Since I don’t have a garden this year (it was too late in the year to plant anything at the new house), there aren’t going to be any normal-scale canning sessions at my house.  So I started investigating small batch canning and found Food In Jars.  I’ve already done Marisa’s Pickled Garlic (via a guest post at Serious Eats) and Dilly Beans, and I have the Nook* version of her new cookbook, Preserving in Pints.  With some extra tomatoes laying around, I decided to go through her book to see what I could do with them in a small batch format.  Voila…  Pizza Sauce!

If you’re an experienced canner or just looking to dip your toes in the water of preserving, you really need to subscribe to Food in Jars and buy Marisa’s book.  She’s an excellent resource for those of us who don’t always have 20 pounds of tomatoes on hand. :)

*These days, I buy Nook books instead of paper but I think I am going to have to go buy the paper version because sometimes it’s just so much easier to cook with a real book instead of a tablet.

No Comments »

Sourdough Pizza Crust

Last year John and I sent Carrie to spend a weekend with her aunt and uncle, and we headed out to the “Historic Triangle” (Williamsburg, Yorktown, Jamestown).  At some point while we were down there, we were eating something that included sourdough and I remarked to John how much I had always wanted to make sourdough bread products myself.  He said “well, why haven’t you?”  And then, it was ON when we got home.  After reading everything I possibly could, I created my own starter.  This past Memorial Day, my starter turned one year old, and it has given us a lot of wonderful things in that year:  pancakes, waffles, pizza, and bread.  I transferred that starter to a new container this weekend (so I could clean the old one), and I decided to take some extra and make pizza crusts for the freezer.  And — wow — that means I need to share the recipe since I haven’t posted it before.  :)

NOTE:  Tonight I decided to get a little crazy, so I added crushed basil and rosemary to the crust. 

Sourdough Pizza Crust
Serves 3
A delightful flatbread-style sourdough pizza crust.
Write a review
Print
Prep Time
35 min
Cook Time
5 min
Total Time
40 min
Prep Time
35 min
Cook Time
5 min
Total Time
40 min
Ingredients
  1. 1 1/2 cups mature sourdough starter (feed at least 8 hours in advance)
  2. 1 1/2 cups flour
  3. 1 tbsp olive oil
  4. 2 tsp seasoning of your choice (optional!)
  5. 1 tsp salt
Instructions
  1. Preheat oven to 450F.
  2. Mix ingredients, working in the flour until you have a soft dough. If the dough gets too dry, add some more starter. If you've used all the starter, add a bit of water.
  3. Once you've kneaded the dough, cover it and let rest for 1/2 hour. This lets the dough relax, so forming the pizza is easier. This recipe does not require the rising capabilities of sourdough, it just uses the taste of the starter.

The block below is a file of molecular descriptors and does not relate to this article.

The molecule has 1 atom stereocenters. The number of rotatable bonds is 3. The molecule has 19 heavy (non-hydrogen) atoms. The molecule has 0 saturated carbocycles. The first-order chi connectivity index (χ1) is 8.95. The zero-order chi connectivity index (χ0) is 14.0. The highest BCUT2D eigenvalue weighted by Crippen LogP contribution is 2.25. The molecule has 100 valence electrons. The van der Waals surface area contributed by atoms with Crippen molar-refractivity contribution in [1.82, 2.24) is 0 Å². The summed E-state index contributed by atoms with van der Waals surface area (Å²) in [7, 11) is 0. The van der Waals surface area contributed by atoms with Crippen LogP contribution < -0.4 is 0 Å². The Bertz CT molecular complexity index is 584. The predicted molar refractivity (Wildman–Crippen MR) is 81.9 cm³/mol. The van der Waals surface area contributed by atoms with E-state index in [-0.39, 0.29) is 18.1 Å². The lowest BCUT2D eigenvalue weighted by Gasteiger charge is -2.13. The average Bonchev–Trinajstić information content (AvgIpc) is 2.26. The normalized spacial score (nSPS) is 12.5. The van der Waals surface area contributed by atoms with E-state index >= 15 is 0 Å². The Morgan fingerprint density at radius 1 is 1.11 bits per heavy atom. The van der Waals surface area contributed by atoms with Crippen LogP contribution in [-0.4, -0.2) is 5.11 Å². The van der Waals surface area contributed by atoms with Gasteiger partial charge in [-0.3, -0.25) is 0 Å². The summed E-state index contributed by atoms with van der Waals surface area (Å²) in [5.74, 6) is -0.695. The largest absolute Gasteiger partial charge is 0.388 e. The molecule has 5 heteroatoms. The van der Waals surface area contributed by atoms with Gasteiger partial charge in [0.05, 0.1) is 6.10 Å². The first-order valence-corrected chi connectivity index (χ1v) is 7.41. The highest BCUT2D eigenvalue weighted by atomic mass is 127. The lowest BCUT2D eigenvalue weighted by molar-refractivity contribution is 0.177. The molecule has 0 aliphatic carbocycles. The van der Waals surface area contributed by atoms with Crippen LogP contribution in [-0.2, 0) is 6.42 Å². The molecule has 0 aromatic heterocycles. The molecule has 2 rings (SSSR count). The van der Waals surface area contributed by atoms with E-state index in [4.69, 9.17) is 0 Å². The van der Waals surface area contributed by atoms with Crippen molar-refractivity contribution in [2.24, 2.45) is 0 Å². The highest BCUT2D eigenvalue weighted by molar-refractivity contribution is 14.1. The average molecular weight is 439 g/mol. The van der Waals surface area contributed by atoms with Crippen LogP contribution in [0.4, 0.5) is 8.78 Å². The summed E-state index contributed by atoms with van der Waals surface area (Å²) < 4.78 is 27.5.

4. Once the dough has rested, roll out into a flat round pie-like shape. I prefer to roll the dough on baker's parchment, turning the dough 1/8 turn between rolls and only rolling the dough away from me. Note: If you get much past a 12 inch diameter, you'll have trouble finding freezer bags large enough to hold the pre-baked shells. Poke the crust multiple times with a fork to keep air bubbles from forming.
  5. Once you have a nice round pie shell, you may pre-bake it or top it and bake it. To pre-bake it, slide the parchment and crust onto a baker's peel or baking stone, and then into the oven. Bake about 5 minutes. It doesn't take long, so watch carefully.
  6. Once the shell is pre-baked, you may cool it and then freeze it, or top it and finish baking it.
  7. When you're ready to top the pizza, rub a bit of olive oil on the surface, as this helps keep the crust from getting soggy. Then top with your ingredients.
  8. Bake the topped pizza from 15 to 25 minutes, depending on the density of the toppings.
Adapted from sourdoughhome.com
Adapted from sourdoughhome.com
{Nothing Noteworthy} http://nothingnoteworthy.com/
No Comments »

It’s Been Quiet

I haven’t posted much of anything in a long time.  For a while I just couldn’t spare the time with a small kiddo.  Then we decided to build a house.  Then we had to get the old one ready to sell.  Then we had to move.  Then …..

You get the idea.

So, we’re finally on the other side.  We’re not fully unpacked, but we’re getting our routines down and things are getting closer to the well-oiled machine that they used to be.  That means it’s time for me to start blogging again. 

I won’t have a garden this year because it just wouldn’t coincide well with the move, but I’m planning a garden for next year.  And not only am I cooking again, but I also have a huge backlog of recipes and trip reports to post.  So, the content is here; I just need. to. do. this.

This is my stake in the sand.  I’m catching up, starting today.

No Comments »